Meanwhile, Denver’s Crusoe Energy Systems is looking to put the associated gas that would otherwise be flared to good use. The company has created its Digital Flare Mitigation (DFM) service that converts natural gas into electricity, which subsequently powers containerized data center units.

“We take raw gas—we can also take lean gas—and we run it into generators that generate electricity,” said Cully Cavness, president and co founder at Crusoe. “We set up a situation where we take the gas that was being flared and we do something beneficial with it right on site.” The DFM service is set up downstream of the separator, treatment devices and heaters where a manifold is installed into the gas line, diverting the stream to Crusoe’s electricity generation system.

That electricity then powers onsite data centers that house customized electrical networking, telecommunications equipment and wellsite digital operations. According to the company, the U.S. Environmental Protection Agency-certified DFM system’s electricity generation process comes with built-in emissions control technology and catalytic converters that can reduce NOx, carbon monoxide and methane emissions compared to flare exhaust streams. The company stated in a press release that compared to flaring, Crusoe’s process achieves more than 99% reductions in emissions of volatile organic compounds.

“Crusoe’s technology harnesses otherwise wasted energy for growing industries that require energy-intensive computing, such as blockchain and artificial intelligence,” Crusoe co-founder and CEO Chase Lochmiller stated in a press release.

To date, the company has received more than $5 million in venture capital. The investor group includes Bain Capital Ventures and Founders Fund Pathfinder as well as Wicklow Capital, Winklevoss Capital and Dragonfly Capital.

Deploying the system
Cavness said the DFM systems have been deployed in the Bakken and Powder River basins and will soon be operating in the Denver Julesburg Basin. He explained that installing the system does not require permitting for pipeline or power lines.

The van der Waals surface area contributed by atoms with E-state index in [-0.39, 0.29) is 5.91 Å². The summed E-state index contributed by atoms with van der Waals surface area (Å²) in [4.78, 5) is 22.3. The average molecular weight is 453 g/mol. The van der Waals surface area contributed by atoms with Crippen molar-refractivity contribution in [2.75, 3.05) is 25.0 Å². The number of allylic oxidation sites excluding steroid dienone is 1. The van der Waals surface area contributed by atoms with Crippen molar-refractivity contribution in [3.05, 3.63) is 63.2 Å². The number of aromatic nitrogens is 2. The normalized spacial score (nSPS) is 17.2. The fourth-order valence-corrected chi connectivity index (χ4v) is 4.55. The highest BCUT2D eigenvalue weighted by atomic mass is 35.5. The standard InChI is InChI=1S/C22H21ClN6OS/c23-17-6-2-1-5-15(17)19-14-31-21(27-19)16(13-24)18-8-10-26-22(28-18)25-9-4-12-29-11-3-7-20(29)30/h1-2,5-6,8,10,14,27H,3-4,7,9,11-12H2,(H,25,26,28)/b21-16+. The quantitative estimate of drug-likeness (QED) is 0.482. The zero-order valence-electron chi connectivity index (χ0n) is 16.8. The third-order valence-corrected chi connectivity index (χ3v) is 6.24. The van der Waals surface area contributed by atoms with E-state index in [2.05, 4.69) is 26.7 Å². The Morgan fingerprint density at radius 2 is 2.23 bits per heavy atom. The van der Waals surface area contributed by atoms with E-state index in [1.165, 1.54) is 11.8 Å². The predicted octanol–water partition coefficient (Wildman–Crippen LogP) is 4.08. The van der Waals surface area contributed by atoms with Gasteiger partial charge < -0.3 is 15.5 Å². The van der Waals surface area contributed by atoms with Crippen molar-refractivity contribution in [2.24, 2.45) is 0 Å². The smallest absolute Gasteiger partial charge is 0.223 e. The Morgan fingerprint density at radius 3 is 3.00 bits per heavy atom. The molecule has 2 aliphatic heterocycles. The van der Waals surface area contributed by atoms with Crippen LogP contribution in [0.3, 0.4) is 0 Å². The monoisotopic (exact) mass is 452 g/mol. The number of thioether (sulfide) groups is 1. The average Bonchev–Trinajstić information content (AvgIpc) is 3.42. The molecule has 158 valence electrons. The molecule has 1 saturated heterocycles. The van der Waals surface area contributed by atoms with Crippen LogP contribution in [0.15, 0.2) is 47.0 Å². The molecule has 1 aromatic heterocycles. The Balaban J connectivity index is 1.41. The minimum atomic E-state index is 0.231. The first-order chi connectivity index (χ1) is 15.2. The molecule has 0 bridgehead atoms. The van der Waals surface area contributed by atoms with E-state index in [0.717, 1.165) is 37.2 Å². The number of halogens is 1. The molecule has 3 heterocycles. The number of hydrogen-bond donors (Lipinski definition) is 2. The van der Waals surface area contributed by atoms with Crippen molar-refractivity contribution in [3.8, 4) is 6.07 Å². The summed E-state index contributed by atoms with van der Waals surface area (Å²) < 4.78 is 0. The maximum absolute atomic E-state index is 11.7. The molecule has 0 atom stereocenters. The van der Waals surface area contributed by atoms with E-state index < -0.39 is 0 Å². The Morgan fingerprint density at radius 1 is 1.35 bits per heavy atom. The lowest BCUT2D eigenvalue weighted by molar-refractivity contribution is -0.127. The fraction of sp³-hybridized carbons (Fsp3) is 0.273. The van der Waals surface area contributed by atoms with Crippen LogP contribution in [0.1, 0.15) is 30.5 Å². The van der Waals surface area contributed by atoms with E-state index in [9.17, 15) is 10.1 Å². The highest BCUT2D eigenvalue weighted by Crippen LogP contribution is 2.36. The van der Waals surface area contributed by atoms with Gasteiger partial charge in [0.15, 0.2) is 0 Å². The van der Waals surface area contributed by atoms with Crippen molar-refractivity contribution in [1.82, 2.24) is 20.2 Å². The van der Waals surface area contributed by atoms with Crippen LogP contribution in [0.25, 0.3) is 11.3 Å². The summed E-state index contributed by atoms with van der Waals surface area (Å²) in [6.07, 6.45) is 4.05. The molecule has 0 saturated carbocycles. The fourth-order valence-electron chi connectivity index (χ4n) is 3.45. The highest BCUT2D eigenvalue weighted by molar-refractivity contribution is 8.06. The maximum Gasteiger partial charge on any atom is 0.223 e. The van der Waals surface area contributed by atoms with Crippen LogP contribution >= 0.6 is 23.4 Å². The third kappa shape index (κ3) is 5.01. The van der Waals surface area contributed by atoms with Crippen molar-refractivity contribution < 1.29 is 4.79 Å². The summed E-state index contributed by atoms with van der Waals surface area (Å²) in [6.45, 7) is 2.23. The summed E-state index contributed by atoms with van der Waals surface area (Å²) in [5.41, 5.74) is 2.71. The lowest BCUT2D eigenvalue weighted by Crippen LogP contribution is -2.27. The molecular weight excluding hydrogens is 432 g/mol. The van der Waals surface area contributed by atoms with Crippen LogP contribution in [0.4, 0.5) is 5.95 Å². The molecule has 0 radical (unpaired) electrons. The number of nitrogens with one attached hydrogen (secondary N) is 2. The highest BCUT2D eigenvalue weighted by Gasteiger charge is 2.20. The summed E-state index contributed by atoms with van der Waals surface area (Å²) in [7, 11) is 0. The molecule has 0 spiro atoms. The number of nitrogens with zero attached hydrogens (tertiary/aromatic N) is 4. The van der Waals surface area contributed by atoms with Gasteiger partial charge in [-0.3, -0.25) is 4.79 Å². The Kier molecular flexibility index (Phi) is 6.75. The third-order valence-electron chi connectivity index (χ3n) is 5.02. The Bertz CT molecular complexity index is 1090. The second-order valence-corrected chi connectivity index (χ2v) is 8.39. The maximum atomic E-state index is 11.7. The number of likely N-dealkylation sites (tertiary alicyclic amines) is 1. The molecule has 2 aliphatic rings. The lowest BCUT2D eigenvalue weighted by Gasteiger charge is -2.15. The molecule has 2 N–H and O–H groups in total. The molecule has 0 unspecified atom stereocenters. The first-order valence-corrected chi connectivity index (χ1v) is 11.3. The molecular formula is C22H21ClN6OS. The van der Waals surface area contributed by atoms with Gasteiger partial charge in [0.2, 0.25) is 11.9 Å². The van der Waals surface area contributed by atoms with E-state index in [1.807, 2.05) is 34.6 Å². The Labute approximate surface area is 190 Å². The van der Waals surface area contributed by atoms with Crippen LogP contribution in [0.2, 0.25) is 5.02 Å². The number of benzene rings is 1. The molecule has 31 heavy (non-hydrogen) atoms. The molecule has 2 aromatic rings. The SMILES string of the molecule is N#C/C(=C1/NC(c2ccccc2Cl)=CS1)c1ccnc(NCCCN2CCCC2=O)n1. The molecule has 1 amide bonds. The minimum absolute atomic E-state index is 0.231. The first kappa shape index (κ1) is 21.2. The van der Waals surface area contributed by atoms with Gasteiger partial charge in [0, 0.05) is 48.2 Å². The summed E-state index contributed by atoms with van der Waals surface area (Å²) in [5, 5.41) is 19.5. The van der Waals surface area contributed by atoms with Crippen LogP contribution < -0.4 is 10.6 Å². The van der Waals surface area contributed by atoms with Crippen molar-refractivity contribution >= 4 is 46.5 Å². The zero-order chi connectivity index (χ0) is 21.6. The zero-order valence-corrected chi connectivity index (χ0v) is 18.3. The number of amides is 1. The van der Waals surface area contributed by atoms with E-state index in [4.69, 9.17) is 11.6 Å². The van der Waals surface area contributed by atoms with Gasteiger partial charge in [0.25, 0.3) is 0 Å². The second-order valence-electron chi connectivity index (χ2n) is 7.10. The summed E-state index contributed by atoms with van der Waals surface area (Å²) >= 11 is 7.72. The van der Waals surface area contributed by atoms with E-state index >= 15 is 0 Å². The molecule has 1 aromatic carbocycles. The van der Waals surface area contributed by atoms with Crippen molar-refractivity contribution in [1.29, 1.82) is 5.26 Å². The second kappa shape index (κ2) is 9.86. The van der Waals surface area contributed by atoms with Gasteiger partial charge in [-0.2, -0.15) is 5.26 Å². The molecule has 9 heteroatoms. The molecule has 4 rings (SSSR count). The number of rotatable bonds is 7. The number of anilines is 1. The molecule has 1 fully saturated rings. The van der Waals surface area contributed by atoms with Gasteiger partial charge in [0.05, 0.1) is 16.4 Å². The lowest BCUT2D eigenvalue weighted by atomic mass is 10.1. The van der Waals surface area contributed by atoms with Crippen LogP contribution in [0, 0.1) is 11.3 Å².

“There’s no heavy negotiation, no right-of-way process [and] no financing process like you would have with a big pipeline project,” Cavness said. “These deploy very quickly.”

He said that for a recent project in the Bakken, Crusoe’s DFM system was set up on a Monday and was in operation the following Thursday.

Crusoe’s DFM system has been deployed in the Powder River Basin and the Bakken. (Source: Crusoe Energy Systems)

“So it’s just a few days to get one of these systems up and running,” he said. “They were designed to be really portable and modular.”

Cavness said the units could scale up to handle large amounts of natural gas, or small amounts, depending on the needs of the operator.

“We have built units capable of handling more than 1 million cubic feet per day [28,316 cu. m/d],” he said. “We have made proposals on systems that can handle multiple millions of cubic feet per day. We have a goal internally of being at 30 million cubic feet per day [849,505 cu. m/d] within two years, and it could be much more than that.”

The Crusoe system could process “most or almost all of the gas away from the flare,” Cavness said.

“We’ve got sites now that are at multiwell pads where the system will take basically all of the flare gas and reduce flaring as much as is practically possible,” he said.

In addition to a challenging market and limited takeaway capacity for natural gas, regulatory statutes also can limit how much associated gas companies can flare. Many companies with an eye on environmental issues also have established internal policies designed to mitigate natural gas flaring. Cavness explained that addressing these challenges is part of where Crusoe’s DFM system provides value creation.

“We’ve worked with a lot of specialists to educate us on what our clients are facing so that we can best help them solve their needs,” Cavness said. “In every state, there’s a rule in place that limits the amount of gas that can be flared, and there are penalties for exceeding that. In order to not exceed those limits, the well might be choked back to a couple of hundred barrels per day, or even 100 barrels per day, or in some cases completely shut off.”

The DFM service helps ensure operators do not run the risk of curtailing their oil production to meet flaring regulations, he said.

In addition to addressing the challenge of flared gas, Crusoe’s DFM also provides power generation to meet the increasing need of electricity for computing power.

“We can address this huge ballooning demand for computing power, which is coming out of all the different areas of tech innovation, whether it is for cryptocurrency and blockchain or artificial intelligence and machine learning, which are incredibly energy-intensive,” Cavness said.